Mama, Why Can’t Our Family be Normal?

“Create blog entry for Just Families NC” was on my to-do list for a while. It was right after “sign-up for a writing class,” nestled among a bunch of other less interesting tasks. Despite my good intentions, writing kept slipping farther and farther down my ever expanding list. “Create a blog entry” is an abstract task, and it wasn’t until my 12 year-old daughter gave me the inspiration I needed that I was able to begin writing.

Our whole family was driving to a holiday gathering when my youngest child, age 12, blurted out a statement that I credit as inspiration for this blog entry. I should mention that my children, all girls, are 24, 21, 20, and 12 years old. We aren’t a young family anymore; the older girls are on their own or in school and one has a child of her own.

There we were, the 7 of us, strapped in the family mini-van TOGETHER. As our journey progressed and we all settled in, people began talking and sharing. New details about each other’s lives and about our family emerged. Some details hadn’t been disclosed, and some had not been discussed with our entire family until that car ride. Nonetheless, everyone took the revelations in stride and we seemed to enjoy being together. Then, perhaps feeling dismayed and a little overwhelmed by all the chatter and new information, my youngest daughter shook her head, rolled her eyes and said, “Why can’t our family be NORMAL?”

“Of course we are normal. What makes you think we aren’t?” was my first reaction. Then I thought, “What does she think a normal family looks and acts like?” My daughter, like many people, likely has a fantasy of what a normal family looks like. They base their ideals on fictitious “perfect” families depicted in movies, on TV, in magazines and books.  Those families aren’t normal. All “normal” families have flaws. Along with experiencing joy, pleasure, and contentment, normal families struggle, make mistakes, have unmet expectations, and experience pain and disappointment. No family is ever spared some hardship. What makes families great is how they react and respond in the good times, and when they experience bumps in the road of family life. Do they come together and rally? Do they fall apart? Do they reach out? Do they run away or avoid problems when they arise?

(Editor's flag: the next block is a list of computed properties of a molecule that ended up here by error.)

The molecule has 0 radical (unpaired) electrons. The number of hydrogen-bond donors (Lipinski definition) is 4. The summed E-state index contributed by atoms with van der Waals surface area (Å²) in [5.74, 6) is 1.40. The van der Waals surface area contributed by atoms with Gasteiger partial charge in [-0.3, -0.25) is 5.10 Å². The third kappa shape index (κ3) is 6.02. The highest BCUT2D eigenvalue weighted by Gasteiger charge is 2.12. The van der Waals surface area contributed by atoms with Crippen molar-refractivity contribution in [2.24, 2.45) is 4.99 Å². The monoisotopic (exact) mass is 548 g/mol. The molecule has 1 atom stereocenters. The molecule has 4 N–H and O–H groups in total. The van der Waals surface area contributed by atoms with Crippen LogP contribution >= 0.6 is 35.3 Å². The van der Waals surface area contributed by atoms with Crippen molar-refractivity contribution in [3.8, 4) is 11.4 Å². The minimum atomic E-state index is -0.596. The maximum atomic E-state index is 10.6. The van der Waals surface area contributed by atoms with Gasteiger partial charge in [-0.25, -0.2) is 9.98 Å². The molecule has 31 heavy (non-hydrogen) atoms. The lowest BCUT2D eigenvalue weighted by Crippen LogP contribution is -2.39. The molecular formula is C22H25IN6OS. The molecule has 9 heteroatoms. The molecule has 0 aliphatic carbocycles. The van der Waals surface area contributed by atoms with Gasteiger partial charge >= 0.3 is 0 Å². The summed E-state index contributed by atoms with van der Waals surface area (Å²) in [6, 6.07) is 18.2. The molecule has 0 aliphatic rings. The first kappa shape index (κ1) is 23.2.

The work of family life is to strive to nurture healthy connections while growing as individuals and encouraging others to grow. This can be difficult. Sometimes parents and other adults don’t have the resources or information needed. Sometimes there are conflicting demands. Parenting education and support is available to help guide and support parents throughout the years. Parenting doesn’t end when a child turns 18 and people don’t cease to grow when they turn 25, 40, or even 50 years old.  Having someone who is a good listener, who is knowledgeable about human development and the dynamic nature of family life can be helpful in achieving family goals, as well as getting through tough times. I’m here to help YOU, today, tomorrow and down the road.

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